Break A Sweat!
Exercise and Hydration
We hear it all the time: “Break that sweat…come on now!” We grow up thinking that the more you sweat, the better the workout. While this is true to some extent, there are certain limitations and myths that go along with it. Here’s the myth: “If I sweat when I workout…then the more sweat the better the workout!”
Wrong. And we see it all the time. People work out with hooded sweaters and long sweat pants with the desire to burn fat thinking that the sweat dripping off their bodies is the fat melting away. What irks me the most is when I see a person jogging down the street with a plastic suit on! Or better yet, the plastic suit with a sweater over it. Boxers, wrestlers and MMA fighters do it all the time. Making weight is just as part of the strategy as your fists, but that’s another story.
So if you put on a plastic suit and lose five pounds in 2 hours (believe me, I did it in high school wrestling) you shouldn’t worry about it right?
Wrong. With sweating you lose body water along with other electrolytes (sodium and potassium) that are very important for your body’s functions.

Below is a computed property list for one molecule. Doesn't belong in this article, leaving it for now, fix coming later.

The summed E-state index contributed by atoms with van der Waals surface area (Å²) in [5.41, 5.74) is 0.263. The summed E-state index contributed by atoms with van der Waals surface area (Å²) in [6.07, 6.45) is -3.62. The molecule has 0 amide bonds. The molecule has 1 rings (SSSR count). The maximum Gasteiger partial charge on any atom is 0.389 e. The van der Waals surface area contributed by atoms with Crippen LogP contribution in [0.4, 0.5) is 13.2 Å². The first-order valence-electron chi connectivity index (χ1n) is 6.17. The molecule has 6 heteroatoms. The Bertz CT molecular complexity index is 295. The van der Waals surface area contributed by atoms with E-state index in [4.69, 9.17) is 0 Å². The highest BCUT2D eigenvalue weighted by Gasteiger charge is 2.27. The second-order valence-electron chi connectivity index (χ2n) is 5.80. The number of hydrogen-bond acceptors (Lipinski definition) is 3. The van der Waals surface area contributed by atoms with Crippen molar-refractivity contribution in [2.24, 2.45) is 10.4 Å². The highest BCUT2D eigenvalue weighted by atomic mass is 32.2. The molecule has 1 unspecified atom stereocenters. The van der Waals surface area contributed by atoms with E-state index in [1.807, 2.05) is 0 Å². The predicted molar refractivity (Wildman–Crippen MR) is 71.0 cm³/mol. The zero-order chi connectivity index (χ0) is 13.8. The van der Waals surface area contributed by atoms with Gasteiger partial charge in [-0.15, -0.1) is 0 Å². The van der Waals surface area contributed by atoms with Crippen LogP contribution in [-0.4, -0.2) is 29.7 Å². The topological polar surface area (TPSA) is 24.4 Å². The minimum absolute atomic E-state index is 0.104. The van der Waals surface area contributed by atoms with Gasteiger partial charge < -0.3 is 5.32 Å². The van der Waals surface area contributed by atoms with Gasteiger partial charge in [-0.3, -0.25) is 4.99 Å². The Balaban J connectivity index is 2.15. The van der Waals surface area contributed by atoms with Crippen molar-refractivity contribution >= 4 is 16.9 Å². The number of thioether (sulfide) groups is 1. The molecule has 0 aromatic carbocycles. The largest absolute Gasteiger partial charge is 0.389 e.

This leads to fatigue, dehydration and cramping.
“The fact is that sweat (a.k.a. perspiration) is the way the body cools itself – that’s it. Plain and simple. Your body’s temperature goes up, out comes the sweat.”
To burn fat you need to burn calories and the way the body burns calories is through cardiovascular exercise and weight training – regardless of how much you sweat. For example, Joe works out for 30 minutes in his tank top, burns 300 calories and loses 1 cup of sweat. If Joe decides to put a sweater on instead, he will sweat more and lose more water, but he will burn the same amount of calories!
The confusion arises when people weigh themselves before and after a workout. Although it varies from person to person, you can easily lose 3-5 pounds of weight after about an hour of intense exercise. Have you carried a gallon of water lately? It’s pretty heavy right? Well then, the more you sweat, the more water you’ll lose, but that’s it, you’re just losing water. The minute you have drink, and I hope you will, you’ll put it back. Here are a few tips taken from the American College of Sports Medicine (ACSM):
o Drink up before you begin to exercise. ACSM recommends at least 16 ounces two hours before a workout.
o Drink 4-6 ounces every 15-20 minutes during exercise.
o If you’re exercising intensely, in heat or for more than one hour, drink a sports drink to help replace electrolytes.
o If you’ve lost weight after exercising, you’ve lost water. Drink 16 ounces of fluid per pound of body weight lost.
o If you’re exercising in heart, either indoors or out, or at elevations above 8000 feet, you’re going to lose more fluid than usual, so drink more.